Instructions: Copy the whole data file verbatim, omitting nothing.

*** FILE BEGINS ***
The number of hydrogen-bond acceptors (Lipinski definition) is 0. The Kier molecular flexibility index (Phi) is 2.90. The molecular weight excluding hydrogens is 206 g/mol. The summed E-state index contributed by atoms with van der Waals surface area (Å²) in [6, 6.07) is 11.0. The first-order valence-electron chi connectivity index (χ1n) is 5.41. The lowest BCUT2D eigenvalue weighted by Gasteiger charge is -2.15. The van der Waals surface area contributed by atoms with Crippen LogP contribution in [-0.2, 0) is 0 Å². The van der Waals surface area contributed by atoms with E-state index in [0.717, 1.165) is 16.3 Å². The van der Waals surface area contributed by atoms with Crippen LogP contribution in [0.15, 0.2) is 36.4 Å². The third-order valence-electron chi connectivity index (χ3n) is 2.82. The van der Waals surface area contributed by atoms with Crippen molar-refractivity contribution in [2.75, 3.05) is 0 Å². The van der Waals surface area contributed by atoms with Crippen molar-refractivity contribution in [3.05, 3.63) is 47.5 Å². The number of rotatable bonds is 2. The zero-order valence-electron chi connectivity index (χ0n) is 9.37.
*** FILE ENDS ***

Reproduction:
The number of hydrogen-bond acceptors (Lipinski definition) is 0. The Kier molecular flexibility index (Phi) is 2.90. The molecular weight excluding hydrogens is 206 g/mol. The summed E-state index contributed by atoms with van der Waals surface area (Å²) in [6, 6.07) is 11.0. The first-order valence-electron chi connectivity index (χ1n) is 5.41. The lowest BCUT2D eigenvalue weighted by Gasteiger charge is -2.15. The van der Waals surface area contributed by atoms with Crippen LogP contribution in [-0.2, 0) is 0 Å². The van der Waals surface area contributed by atoms with E-state index in [0.717, 1.165) is 16.3 Å². The van der Waals surface area contributed by atoms with Crippen LogP contribution in [0.15, 0.2) is 36.4 Å². The third-order valence-electron chi connectivity index (χ3n) is 2.82. The van der Waals surface area contributed by atoms with Crippen molar-refractivity contribution in [2.75, 3.05) is 0 Å². The van der Waals surface area contributed by atoms with Crippen molar-refractivity contribution in [3.05, 3.63) is 47.5 Å². The number of rotatable bonds is 2. The zero-order valence-electron chi connectivity index (χ0n) is 9.37.